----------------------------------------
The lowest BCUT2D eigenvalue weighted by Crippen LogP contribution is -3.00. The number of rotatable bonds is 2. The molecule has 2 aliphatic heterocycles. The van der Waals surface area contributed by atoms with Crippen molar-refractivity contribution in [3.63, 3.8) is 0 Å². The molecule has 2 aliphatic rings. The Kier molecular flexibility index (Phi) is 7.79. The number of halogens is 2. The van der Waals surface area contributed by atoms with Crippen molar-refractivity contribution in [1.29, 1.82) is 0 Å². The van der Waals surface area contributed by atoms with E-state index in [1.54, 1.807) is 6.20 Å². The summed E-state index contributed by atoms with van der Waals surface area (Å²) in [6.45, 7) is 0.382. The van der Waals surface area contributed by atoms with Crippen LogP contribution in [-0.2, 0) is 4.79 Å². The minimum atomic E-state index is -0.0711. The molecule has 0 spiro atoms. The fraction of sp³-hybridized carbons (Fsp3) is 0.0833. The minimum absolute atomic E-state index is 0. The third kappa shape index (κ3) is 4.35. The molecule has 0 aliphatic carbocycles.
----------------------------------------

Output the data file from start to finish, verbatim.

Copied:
The lowest BCUT2D eigenvalue weighted by Crippen LogP contribution is -3.00. The number of rotatable bonds is 2. The molecule has 2 aliphatic heterocycles. The van der Waals surface area contributed by atoms with Crippen molar-refractivity contribution in [3.63, 3.8) is 0 Å². The molecule has 2 aliphatic rings. The Kier molecular flexibility index (Phi) is 7.79. The number of halogens is 2. The van der Waals surface area contributed by atoms with Crippen molar-refractivity contribution in [1.29, 1.82) is 0 Å². The van der Waals surface area contributed by atoms with E-state index in [1.54, 1.807) is 6.20 Å². The summed E-state index contributed by atoms with van der Waals surface area (Å²) in [6.45, 7) is 0.382. The van der Waals surface area contributed by atoms with Crippen LogP contribution in [-0.2, 0) is 4.79 Å². The minimum atomic E-state index is -0.0711. The molecule has 0 spiro atoms. The fraction of sp³-hybridized carbons (Fsp3) is 0.0833. The minimum absolute atomic E-state index is 0. The third kappa shape index (κ3) is 4.35. The molecule has 0 aliphatic carbocycles.